Kevin McGinnis is a featured speaker at EMS World Expo, September 8–12 in Las Vegas, NV. For more information, visit EMSWorldExpo.com.
After four years as SAFECOM Executive Committee Vice-Chair, EMS system builder and paramedic Kevin McGinnis was elected Chair during the November 2010 Executive Committee meeting. McGinnis has undergraduate and graduate degrees from Brown University and Cornell University in health care delivery systems and hospital administration and has held EMT, EMT-Intermediate and Paramedic licenses in New York and Maine. From 1986 through 1996 McGinnis was Maine's State EMS director. He has been a program advisor for the National Association of State EMS Officials (NASEMSO) and EMS consultant for the past 14 years, and is communications technology advisor for NASEMSO, NAEMSP, NAEMT, NAEMSE, and NEMSMA. He also serves on the editorial advisory board of EMS World's EMS On the Hill publication.
EMS World caught up with McGinnis recently, and found that his attention is very much focused on maximizing first responder communications:
EMS World: What is your take on the current state of public safety communications?
McGinnis: I think the No. 1 thing we have to bear in mind is that we've had reliable land mobile radio systems for the last 40-50 years. Even with all the changes taking place with the advent of broadband, it continues to be our backbone of communications among all first responders. And it works.
The downside is this very reliable narrowband technology is very slow when it comes to moving data. You know how slow today's 56 kbps dialup modems are that some still use to log onto the Internet? Data carried over a VHF/UHF land mobile radio system goes six times slower.
So land mobile radio (LMR) is good for voice, but not for broadband data. This is why we need to hold onto our VHF and UHF voice channels as 700 MHz and 4.9 GHz public safety broadband networks become more common. These new bands are great for broadband data, but they cannot match the propagation of VHF and UHF--especially inside buildings.
EMS World: How are we doing in achieving radio interoperability?
McGinnis: We've got to continue to move towards interoperability in narrowband LMR--our traditional VHF and UHF channels plus 700/800 MHz trunked systems. We saw the disaster that occurred on 9/11 when New York fire and police couldn't talk to each other. That was an absolute horror, and one of the reasons why we've made great strides towards interoperability in the past 10 years.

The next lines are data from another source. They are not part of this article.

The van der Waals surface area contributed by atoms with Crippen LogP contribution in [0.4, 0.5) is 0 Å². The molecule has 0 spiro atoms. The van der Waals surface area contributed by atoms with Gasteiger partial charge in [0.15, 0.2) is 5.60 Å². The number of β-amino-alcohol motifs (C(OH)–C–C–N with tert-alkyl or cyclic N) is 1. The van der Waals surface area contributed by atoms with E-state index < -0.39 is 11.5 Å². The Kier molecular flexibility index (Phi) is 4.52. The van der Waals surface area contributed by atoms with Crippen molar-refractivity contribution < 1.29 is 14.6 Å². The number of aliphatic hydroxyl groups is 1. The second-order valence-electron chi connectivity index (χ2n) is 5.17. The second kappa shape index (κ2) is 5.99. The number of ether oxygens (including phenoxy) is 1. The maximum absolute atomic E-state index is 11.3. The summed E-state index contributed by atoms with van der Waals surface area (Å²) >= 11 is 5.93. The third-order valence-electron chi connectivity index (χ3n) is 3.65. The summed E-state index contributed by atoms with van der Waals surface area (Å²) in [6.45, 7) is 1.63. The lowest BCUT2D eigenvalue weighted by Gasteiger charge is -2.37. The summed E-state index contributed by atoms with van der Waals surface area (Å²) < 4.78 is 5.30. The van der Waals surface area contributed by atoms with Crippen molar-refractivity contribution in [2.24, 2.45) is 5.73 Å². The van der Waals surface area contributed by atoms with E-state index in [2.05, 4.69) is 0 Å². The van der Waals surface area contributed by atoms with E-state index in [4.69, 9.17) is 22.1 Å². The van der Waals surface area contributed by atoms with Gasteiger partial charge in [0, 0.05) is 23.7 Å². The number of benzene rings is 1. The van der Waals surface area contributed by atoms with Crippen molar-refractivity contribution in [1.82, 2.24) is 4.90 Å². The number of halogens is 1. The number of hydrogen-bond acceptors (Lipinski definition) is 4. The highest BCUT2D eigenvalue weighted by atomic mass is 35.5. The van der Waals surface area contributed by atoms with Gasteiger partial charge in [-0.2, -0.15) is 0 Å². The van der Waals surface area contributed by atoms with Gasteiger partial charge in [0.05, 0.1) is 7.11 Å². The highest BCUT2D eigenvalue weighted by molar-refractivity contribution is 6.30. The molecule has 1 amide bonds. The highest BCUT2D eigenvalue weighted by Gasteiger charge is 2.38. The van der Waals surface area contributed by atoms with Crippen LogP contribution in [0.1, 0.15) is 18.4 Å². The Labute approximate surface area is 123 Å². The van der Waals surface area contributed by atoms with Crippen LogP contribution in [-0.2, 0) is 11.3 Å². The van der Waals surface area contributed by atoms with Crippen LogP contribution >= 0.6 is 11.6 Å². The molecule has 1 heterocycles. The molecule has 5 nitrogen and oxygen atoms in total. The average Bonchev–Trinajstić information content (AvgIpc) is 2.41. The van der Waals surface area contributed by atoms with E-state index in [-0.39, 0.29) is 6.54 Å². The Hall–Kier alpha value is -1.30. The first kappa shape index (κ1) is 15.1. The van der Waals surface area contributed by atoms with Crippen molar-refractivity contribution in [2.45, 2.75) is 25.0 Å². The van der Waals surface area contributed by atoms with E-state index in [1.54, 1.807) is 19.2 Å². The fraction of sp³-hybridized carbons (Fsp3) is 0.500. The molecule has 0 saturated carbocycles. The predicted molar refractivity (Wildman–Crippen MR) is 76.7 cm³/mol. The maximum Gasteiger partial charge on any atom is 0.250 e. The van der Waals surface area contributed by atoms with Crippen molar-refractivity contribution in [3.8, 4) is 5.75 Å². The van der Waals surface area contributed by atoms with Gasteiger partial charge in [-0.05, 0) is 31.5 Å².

Still, there's much more that needs to be done. Take Project 25 (P25) radios. I am concerned that the current generation of product standards are very vendor-driven. I don't think the users are being heard when it comes to refining the P25 standards. We need to have a bigger say in the process.
EMS World: Do you think that public safety will get the total 20 MHz being sought for broadband in the 700 MHz band?
McGinnis: There is a lot of lobbying by the telecom companies to get the 10 MHz section of this spectrum known as the D Block. AT&T and Verizon gobbled up much of the available 700 MHz commercial spectrum when it was auctioned off by the FCC. T-Mobile, Sprint, and others got left out, and now they are desperate to get a stake in 700 MHz any way they can.
We have been making progress on Capitol Hill, explaining why first responders need 20 MHz to have effective broadband communications. But we and the Public Safety Alliance are up against a lot of opposition from the wireless carriers, who are dressing up their efforts to make it look as if their demands to get the D Block are somehow good for public safety and the public at large.
EMS World: Do you mean the lobby group Connect Public Safety Now?
McGinnis: Yes. Despite their name, this is a wireless industry lobby group whose members include T-Mobile and Sprint. Frankly, I consider their pretense at being 'pro-public safety' to be a total fraud. They are pressuring the FCC and Congress to put the D Block up for auction, on the grounds that money raised could be used to help public safety in its remaining 10 MHz. The trouble is that 10 MHz is not enough for public safety broadband.
EMS World: Are you surprised by how tough the 700 MHz fight has become?
McGinnis: Frankly, yes. I mean, when you're part of a group that is dedicated to enhancing public safety communications, which in turn enhances everyone's safety, you think you'e riding into Washington wearing a white hat. But there's an awful lot of money at stake in the wireless sector, and a lot of Congress people who get support from the industry.
As a result, I have found myself and other public safety communications leaders being investigated by two Congressional committees and an Inspector-General's office--exonerated on all counts! For the life of me, I can't figure out why this could be the case, but that's how things are done in Washington when money is at stake. It is very weird to be representing public safety, and yet be treated as if you are some kind of villain.
That said, I am determined to fight for first responders, and to do my best to get us the spectrum and support we and our patients need us to have. And make no mistake: SAFECOM has made great strides over the years in alliance with the Department of Homeland Security. So I am hopeful that we will prevail, no matter how tough the fight.
James Careless is a freelance writer with extensive experience covering computer technologies.